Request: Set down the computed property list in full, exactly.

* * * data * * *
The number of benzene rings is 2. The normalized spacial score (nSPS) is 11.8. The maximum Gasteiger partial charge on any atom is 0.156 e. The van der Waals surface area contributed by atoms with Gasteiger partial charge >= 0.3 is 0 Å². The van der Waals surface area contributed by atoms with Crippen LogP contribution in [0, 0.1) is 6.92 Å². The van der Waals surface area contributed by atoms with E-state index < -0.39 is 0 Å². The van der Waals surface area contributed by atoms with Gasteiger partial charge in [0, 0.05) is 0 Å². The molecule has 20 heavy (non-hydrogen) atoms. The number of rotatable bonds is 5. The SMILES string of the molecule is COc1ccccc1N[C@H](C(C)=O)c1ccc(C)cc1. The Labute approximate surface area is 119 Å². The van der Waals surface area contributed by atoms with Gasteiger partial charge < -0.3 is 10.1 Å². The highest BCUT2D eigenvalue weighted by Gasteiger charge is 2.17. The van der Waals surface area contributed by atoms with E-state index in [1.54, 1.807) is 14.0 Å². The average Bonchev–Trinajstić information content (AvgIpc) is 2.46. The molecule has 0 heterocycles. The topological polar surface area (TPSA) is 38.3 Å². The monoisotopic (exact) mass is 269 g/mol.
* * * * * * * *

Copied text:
The number of benzene rings is 2. The normalized spacial score (nSPS) is 11.8. The maximum Gasteiger partial charge on any atom is 0.156 e. The van der Waals surface area contributed by atoms with Gasteiger partial charge >= 0.3 is 0 Å². The van der Waals surface area contributed by atoms with Crippen LogP contribution in [0, 0.1) is 6.92 Å². The van der Waals surface area contributed by atoms with E-state index < -0.39 is 0 Å². The van der Waals surface area contributed by atoms with Gasteiger partial charge in [0, 0.05) is 0 Å². The molecule has 20 heavy (non-hydrogen) atoms. The number of rotatable bonds is 5. The SMILES string of the molecule is COc1ccccc1N[C@H](C(C)=O)c1ccc(C)cc1. The Labute approximate surface area is 119 Å². The van der Waals surface area contributed by atoms with Gasteiger partial charge < -0.3 is 10.1 Å². The highest BCUT2D eigenvalue weighted by Gasteiger charge is 2.17. The van der Waals surface area contributed by atoms with E-state index in [1.54, 1.807) is 14.0 Å². The average Bonchev–Trinajstić information content (AvgIpc) is 2.46. The molecule has 0 heterocycles. The topological polar surface area (TPSA) is 38.3 Å². The monoisotopic (exact) mass is 269 g/mol.